Saturday, June 25, 2005

Science Fiction - "The War of the Worlds"

This book was the June book for our local SF Book Discussion Group. The book was written by H.G. Wells and is one of the first SF books that describes aliens from another world. "The War of the Worlds" was first published at the very end of the 19th century in 1898.

One interesting aspect of this book is how quaint and old fashioned the human culture and technology appears from today's point of view. For example, when the first martian "cylinder" lands in Horsell Common, after three days of it being there the narrator says that only people within 5 miles have heard of it. Imagine this happening today - in the era of instant communications.

There were several devices that were mentioned in use by the army trying to fight the Martians. One was a heliograph. I never heard of such a device and had to look it up.

Somewhat eerie were the descriptions of the Martians using chemical weapons. They launched carnisters that released a "black gas" that killed people. This was written more than fifteen years before World War I.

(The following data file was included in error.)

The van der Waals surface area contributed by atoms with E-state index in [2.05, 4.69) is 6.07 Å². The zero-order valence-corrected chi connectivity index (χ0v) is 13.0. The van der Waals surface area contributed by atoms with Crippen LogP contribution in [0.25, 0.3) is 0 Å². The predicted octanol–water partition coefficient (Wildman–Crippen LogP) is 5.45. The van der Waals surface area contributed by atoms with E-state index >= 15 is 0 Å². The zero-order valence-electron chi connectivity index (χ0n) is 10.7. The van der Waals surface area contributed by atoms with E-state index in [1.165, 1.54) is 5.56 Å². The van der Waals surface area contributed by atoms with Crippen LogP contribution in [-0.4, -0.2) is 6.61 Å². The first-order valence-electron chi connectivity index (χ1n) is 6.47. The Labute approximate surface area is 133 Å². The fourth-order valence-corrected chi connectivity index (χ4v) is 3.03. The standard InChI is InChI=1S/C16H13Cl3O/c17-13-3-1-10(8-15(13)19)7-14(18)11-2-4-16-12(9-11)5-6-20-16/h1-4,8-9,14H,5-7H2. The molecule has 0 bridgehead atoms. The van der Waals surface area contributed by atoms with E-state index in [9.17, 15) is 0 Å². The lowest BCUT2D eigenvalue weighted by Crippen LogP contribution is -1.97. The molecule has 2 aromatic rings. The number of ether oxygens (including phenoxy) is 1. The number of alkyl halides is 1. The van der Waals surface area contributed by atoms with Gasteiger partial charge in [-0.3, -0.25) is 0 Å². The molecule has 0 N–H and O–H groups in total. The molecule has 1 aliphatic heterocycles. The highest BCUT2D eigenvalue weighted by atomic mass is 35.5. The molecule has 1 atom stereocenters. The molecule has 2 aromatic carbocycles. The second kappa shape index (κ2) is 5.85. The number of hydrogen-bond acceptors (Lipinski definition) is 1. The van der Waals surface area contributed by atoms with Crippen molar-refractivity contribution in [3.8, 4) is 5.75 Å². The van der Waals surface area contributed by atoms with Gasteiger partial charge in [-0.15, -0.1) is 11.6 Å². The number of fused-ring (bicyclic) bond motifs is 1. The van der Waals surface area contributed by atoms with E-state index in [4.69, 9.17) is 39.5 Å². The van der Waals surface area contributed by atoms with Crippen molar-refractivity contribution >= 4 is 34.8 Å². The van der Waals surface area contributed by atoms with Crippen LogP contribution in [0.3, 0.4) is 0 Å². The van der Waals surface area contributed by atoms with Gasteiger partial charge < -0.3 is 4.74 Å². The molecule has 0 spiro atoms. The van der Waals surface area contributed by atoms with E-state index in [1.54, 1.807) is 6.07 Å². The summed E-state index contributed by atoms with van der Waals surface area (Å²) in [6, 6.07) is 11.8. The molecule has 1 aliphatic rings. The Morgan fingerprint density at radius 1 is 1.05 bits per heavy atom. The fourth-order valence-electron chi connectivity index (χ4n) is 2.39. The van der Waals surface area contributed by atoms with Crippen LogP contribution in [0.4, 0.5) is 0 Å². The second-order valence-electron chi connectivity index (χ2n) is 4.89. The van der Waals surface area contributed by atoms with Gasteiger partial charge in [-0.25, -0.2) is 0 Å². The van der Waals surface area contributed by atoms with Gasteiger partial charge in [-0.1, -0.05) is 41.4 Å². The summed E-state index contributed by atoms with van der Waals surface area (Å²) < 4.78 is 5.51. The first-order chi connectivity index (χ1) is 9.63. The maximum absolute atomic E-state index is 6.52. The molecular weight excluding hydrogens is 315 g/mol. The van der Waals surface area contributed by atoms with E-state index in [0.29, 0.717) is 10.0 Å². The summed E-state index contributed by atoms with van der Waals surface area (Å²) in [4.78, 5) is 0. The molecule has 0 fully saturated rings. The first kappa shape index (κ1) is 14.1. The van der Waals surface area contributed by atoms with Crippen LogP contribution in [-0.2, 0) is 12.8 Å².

Although it did not occur to me, my book discussion group members pointed out that the Martians were sort of a metaphor for the British Empire and the book was meant to show a bit what it is like to be underfoot of invaders with much superior technology.

Since I knew what would happen in the end, there was no suspense in reading the book. This time around the fun in reading the book again was in seeing how different the world was only 100 years ago, and the technological inventions of H.G. Wells - which are suprisingly modern. In fact the Martian fighting machines are very similar to the imperial walkers from "Star Wars".


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